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A comparison of different methods for including ‘age at menopause’ in analyses of the association between hormone replacement therapy use and breast cancer
  1. Julie A Simpson, PhD, Statistican1,
  2. Dallas R English, PhD, Epidemiologist1,
  3. Robert J MacInnis, PhD, Statistican1,
  4. Graham G Giles, PhD, Epidemiologist1,
  5. Dorota M Gertig, PhD, Epidemiologist2 and
  6. John L Hopper, PhD, Epidemiologist2
  1. Cancer Epidemiology Centre, The Cancer Council Victoria, Melbourne and the Centre for Molecular, Environmental, Genetic and Analytic Epidemiology, University of Melbourne, Melbourne, Australia
  2. Centre for Molecular, Environmental, Genetic and Analytic Epidemiology, University of Melbourne, Melbourne, Australia
  1. Correspondence to Dr Julie A Simpson, Centre for Molecular, Environmental, Genetic and Analytic Epidemiology, School of Population Health, University of Melbourne, Level 2/723 Swanston Street, Carlton, VIC 3053, Australia. E-mail: julieas{at}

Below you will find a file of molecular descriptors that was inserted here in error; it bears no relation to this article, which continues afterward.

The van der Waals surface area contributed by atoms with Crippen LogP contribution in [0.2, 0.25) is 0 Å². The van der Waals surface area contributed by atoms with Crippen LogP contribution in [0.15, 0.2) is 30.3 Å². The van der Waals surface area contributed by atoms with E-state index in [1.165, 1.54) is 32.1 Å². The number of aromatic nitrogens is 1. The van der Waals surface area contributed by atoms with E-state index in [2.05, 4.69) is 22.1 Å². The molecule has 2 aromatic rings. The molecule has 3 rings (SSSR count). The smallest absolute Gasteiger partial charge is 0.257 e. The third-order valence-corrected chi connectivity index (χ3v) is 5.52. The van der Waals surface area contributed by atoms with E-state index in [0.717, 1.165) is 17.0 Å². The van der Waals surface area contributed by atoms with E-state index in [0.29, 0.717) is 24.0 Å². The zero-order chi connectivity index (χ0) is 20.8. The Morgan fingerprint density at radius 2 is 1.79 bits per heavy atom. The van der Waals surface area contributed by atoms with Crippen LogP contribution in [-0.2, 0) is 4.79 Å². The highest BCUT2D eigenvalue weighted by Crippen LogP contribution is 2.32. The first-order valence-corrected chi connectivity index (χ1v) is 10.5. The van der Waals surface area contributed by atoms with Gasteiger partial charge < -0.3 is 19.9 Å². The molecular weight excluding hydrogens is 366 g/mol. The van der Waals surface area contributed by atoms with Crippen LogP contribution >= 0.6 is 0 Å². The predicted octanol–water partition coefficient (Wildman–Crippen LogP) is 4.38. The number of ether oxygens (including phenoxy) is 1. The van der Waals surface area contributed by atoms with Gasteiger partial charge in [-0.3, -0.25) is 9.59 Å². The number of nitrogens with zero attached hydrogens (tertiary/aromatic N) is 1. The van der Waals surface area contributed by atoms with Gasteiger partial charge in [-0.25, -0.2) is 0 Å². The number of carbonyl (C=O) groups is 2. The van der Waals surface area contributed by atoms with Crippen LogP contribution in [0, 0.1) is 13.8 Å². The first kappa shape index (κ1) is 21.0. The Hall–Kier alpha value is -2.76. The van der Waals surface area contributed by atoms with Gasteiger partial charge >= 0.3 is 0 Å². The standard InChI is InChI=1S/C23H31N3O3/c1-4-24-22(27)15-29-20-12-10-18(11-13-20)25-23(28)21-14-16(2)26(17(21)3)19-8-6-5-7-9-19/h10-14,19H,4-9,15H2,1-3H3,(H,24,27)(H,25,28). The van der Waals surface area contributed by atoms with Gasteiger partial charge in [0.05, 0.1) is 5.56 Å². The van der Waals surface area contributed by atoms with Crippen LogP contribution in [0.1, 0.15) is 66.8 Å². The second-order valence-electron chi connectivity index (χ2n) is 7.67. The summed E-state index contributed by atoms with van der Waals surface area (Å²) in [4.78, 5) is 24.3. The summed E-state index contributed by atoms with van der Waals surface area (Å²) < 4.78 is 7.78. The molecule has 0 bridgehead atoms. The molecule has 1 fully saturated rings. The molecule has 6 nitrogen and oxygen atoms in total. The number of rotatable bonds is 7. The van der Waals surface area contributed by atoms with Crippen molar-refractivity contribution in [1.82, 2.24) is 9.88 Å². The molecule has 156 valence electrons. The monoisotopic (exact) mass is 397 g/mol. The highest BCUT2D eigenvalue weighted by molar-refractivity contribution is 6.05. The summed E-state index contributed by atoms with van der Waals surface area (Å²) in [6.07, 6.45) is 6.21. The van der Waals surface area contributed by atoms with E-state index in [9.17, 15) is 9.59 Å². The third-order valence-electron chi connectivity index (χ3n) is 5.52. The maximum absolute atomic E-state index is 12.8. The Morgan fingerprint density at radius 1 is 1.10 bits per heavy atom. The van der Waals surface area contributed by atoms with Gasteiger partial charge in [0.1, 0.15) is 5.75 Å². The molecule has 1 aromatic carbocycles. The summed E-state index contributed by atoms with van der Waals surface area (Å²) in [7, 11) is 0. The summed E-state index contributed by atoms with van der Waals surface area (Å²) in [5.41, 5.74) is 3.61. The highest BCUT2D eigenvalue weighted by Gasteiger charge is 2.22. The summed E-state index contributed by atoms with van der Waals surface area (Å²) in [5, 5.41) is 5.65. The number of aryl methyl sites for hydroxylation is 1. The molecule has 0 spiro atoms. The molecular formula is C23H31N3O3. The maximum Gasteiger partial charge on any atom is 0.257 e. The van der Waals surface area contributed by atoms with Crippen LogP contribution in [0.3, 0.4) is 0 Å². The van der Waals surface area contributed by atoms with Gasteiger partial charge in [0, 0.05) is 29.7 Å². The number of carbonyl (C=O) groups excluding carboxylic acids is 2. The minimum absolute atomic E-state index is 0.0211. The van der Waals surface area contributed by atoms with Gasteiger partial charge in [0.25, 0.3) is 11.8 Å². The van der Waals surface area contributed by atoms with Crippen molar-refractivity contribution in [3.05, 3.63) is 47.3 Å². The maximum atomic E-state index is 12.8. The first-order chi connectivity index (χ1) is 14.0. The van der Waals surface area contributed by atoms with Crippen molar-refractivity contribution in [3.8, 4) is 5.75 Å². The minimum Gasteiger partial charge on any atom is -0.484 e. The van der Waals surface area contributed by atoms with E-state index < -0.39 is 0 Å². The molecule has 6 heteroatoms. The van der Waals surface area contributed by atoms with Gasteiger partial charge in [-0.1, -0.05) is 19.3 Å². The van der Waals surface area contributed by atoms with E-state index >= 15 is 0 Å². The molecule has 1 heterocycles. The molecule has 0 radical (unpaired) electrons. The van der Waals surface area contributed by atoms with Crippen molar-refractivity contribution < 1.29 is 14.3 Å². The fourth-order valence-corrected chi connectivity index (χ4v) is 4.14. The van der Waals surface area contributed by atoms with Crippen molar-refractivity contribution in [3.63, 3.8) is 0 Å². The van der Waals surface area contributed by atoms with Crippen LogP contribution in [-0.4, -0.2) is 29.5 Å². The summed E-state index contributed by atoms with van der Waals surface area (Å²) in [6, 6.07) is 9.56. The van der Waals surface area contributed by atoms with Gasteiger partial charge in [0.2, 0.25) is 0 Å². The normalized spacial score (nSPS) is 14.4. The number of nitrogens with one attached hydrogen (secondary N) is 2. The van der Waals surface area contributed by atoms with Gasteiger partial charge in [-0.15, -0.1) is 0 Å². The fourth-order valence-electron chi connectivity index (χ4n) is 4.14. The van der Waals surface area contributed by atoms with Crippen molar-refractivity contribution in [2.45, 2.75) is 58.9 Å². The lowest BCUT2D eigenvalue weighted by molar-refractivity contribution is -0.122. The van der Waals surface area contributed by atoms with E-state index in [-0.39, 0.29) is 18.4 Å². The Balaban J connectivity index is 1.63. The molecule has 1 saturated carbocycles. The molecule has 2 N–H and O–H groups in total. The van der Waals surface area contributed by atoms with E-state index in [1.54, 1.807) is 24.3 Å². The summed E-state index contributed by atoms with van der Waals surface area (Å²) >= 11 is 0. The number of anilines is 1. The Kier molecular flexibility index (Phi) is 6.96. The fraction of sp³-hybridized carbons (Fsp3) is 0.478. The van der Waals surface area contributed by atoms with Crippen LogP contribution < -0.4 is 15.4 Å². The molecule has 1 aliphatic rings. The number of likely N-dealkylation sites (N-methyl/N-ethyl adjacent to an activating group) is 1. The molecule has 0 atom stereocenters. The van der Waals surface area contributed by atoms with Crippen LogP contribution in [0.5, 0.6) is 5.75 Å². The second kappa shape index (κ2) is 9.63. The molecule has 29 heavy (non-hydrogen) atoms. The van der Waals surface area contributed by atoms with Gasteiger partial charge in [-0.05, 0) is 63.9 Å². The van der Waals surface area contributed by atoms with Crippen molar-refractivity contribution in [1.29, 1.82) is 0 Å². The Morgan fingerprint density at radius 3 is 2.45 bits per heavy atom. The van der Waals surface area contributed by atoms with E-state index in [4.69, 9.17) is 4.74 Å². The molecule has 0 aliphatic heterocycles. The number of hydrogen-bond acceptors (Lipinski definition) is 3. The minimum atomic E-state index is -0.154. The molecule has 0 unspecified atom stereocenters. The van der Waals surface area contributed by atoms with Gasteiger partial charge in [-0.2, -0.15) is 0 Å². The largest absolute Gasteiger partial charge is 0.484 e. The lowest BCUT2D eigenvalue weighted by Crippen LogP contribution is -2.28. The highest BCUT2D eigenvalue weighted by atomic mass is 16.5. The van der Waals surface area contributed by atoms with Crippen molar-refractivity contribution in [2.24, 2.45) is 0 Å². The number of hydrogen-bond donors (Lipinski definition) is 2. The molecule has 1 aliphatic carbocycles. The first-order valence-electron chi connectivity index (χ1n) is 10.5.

Background and methodology Late ‘age at menopause’ is a recognised risk factor for postmenopausal breast cancer and is also associated with decreased use of hormone replacement therapy (HRT). When investigating the association between HRT use and breast cancer risk it is therefore necessary to adjust for the potential confounder, ‘age at menopause’. ‘Age at menopause’, however, cannot be determined for women with a hysterectomy and ovarian conservation. Using data on 13 357 postmenopausal women in whom 396 cases of invasive breast cancer were diagnosed during 9 years of follow-up from the Melbourne Collaborative Cohort Study, we compared the estimates of relative risk of HRT use for breast cancer for three different methods of dealing with missing data: complete-case analysis, single imputation and multiple imputation.

Results ‘Age at menopause’ was missing for 17% of the data. Both HRT use and ‘age at menopause’ were significant risk factors for breast cancer, although ‘age at menopause’ only marginally confounded the estimates of risk for HRT. Women with ‘age at menopause’ missing did not represent a random sample of the population. Complete-case analyses resulted in higher estimates of the risk associated with HRT use compared with the different methods of imputation.

Discussion and conclusions We recommend that analyses investigating the association between HRT and breast cancer should present the results in two ways: excluding women with ‘age at menopause’ missing and including the women using multiple imputation. For both methods, estimates of risk, with and without the adjustment of ‘age at menopause’, should be given.

  • age at menopause
  • hormone replacement therapy
  • imputation
  • missing data

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